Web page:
“Though you yourself were raised to believe in demons, and in more recent years have been able to see and hear the spirits of the dead, you don’t entirely believe that demons exist, is that right?”
“I guess not,” Trace said slowly.
“And why is that?”
“I suppose because… all the things that demons are supposed to do, can be caused by somethin else. I’ve seen the causes.”
“Such as drugs, and madness, and war.”
“And you’ve never seen a demon.”
“Not that I know of.”
“Ah.” She looked approving. “Clever answer, Mr. Tracy. I suspect you have seen a good number of demons without knowing them. Unlike the spirits you see every day, which are pale fragments of living persons, demons are whole, sentient entities. There is a reason why the Judeo-Christian traditions portray them as evil tricksters. Many of them can assume the form of ordinary things in our world, either by possessing a living thing or mimicking its form. Many so-called mediums are unwittingly calling up demons in the guise of a customer’s loved ones.”
Trace was appalled. “I knew there was somethin fishy about that table-rappin.”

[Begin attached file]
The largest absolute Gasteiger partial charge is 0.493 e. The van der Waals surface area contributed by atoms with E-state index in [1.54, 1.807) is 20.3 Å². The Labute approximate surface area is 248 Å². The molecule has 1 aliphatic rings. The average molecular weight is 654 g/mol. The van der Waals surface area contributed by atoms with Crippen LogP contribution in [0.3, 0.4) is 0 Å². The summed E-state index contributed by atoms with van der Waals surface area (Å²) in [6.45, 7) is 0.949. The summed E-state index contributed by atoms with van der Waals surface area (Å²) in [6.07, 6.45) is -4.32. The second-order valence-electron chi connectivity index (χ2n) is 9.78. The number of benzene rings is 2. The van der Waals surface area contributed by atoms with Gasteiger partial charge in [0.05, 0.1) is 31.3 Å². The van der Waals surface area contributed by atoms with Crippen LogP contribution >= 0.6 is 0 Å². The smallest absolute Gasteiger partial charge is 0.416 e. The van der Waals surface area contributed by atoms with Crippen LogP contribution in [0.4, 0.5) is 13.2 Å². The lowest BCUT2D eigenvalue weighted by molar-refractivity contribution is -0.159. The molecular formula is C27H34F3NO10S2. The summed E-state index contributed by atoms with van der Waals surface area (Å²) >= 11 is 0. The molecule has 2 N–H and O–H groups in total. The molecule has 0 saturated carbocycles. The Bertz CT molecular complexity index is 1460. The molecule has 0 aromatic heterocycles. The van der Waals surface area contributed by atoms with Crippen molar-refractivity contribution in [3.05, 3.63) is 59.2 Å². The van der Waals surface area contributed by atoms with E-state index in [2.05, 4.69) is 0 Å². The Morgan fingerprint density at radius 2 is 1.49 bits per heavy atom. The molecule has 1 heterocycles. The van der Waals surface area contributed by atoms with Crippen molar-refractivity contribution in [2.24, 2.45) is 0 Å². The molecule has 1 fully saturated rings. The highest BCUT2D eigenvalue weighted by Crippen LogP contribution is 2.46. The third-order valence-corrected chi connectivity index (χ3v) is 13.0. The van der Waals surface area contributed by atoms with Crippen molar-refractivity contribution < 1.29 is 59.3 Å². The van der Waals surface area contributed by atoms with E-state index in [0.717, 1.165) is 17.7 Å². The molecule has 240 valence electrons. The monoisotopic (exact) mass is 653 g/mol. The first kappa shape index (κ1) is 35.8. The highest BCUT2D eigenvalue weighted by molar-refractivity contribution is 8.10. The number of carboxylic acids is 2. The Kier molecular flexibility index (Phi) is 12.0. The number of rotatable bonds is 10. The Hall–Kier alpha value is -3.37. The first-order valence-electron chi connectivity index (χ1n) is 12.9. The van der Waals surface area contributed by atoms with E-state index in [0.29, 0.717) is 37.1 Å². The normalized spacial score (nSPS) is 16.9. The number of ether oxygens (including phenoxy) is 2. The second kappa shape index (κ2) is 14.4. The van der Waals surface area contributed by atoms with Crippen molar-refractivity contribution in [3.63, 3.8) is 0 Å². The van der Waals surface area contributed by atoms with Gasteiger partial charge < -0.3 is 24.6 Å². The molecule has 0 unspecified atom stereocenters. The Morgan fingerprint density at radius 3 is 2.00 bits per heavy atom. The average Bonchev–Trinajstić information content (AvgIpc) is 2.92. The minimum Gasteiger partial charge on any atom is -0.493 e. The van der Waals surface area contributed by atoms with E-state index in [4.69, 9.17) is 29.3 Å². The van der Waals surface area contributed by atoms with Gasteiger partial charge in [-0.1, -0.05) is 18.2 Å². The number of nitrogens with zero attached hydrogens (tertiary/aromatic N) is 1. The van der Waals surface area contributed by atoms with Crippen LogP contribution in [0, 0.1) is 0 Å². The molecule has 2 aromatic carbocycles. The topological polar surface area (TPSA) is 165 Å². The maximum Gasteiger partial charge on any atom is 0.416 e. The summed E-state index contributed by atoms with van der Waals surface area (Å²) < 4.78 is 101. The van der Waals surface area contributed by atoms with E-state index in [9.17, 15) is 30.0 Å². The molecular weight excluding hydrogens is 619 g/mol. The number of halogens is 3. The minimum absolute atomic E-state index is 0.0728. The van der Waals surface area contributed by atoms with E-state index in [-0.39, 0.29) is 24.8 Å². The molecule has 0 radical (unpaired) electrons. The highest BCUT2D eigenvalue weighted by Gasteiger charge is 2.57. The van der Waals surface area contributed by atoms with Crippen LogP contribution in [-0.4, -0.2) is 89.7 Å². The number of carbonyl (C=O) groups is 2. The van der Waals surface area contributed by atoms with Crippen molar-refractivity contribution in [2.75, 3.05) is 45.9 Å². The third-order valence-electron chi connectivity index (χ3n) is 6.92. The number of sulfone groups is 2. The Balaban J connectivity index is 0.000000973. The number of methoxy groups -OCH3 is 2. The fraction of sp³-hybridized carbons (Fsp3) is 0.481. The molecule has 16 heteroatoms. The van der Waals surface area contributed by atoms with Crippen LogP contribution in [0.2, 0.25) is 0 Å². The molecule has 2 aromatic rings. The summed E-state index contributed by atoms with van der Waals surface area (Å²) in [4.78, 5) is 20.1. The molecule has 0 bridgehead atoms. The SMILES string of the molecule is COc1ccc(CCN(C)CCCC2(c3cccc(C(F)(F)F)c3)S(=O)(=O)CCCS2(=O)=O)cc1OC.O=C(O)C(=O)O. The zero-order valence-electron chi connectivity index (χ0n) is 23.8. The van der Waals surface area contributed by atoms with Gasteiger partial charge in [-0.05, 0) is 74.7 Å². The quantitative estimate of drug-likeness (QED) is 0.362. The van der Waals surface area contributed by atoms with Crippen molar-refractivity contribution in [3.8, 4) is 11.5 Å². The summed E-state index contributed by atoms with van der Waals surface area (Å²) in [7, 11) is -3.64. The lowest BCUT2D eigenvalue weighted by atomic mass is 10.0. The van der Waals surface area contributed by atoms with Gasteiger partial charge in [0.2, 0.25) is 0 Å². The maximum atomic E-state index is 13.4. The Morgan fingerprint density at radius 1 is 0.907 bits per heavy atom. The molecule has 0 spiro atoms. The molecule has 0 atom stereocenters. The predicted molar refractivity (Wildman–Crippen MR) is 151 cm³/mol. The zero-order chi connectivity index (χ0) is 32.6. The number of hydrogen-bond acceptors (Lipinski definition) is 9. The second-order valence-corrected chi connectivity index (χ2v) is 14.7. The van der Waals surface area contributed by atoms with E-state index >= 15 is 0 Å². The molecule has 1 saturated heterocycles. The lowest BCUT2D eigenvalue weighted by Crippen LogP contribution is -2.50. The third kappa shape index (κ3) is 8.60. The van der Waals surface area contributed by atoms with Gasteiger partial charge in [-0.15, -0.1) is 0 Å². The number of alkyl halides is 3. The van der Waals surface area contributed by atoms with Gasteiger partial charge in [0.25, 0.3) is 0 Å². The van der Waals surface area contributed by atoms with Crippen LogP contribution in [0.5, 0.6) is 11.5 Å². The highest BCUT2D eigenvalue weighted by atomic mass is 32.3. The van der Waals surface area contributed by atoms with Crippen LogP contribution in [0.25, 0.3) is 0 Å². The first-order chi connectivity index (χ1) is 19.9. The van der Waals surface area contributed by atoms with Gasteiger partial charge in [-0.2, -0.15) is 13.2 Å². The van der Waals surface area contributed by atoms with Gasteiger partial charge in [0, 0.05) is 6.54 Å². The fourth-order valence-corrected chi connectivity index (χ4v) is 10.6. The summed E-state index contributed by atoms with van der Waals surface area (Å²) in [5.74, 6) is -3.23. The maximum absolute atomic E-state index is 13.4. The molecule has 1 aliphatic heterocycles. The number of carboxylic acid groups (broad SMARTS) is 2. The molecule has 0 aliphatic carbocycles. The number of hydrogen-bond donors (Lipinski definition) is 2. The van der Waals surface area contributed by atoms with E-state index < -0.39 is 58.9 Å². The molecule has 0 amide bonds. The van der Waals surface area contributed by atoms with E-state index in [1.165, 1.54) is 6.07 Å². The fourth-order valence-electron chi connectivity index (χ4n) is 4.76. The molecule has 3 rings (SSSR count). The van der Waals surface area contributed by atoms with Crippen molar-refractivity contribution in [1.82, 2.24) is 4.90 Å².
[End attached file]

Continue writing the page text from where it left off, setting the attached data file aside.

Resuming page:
“Indeed. But let us refocus on our current problem. Something—we shall call it a demon, for the sake of simplicity—is precipitating the murders of innocents in the neighborhood. It seems to be connected in some way with a particular newspaper office, the Village Voice, and possibly this reporter, Mr. Reynolds.”
“But he doesn’t work for the Voice.”
“That may not be relevant,” Miss Fairweather said. “Demons have been known to migrate from one host to another, particularly as they become familiar with their surrounds and gain strength. And they tend to gravitate toward a particular type of host, a particular character, if you will.”
“So what do you want me to do when I find it?”
“Exorcise it, of course.” Miss Fairweather looked astonished that he should have to ask.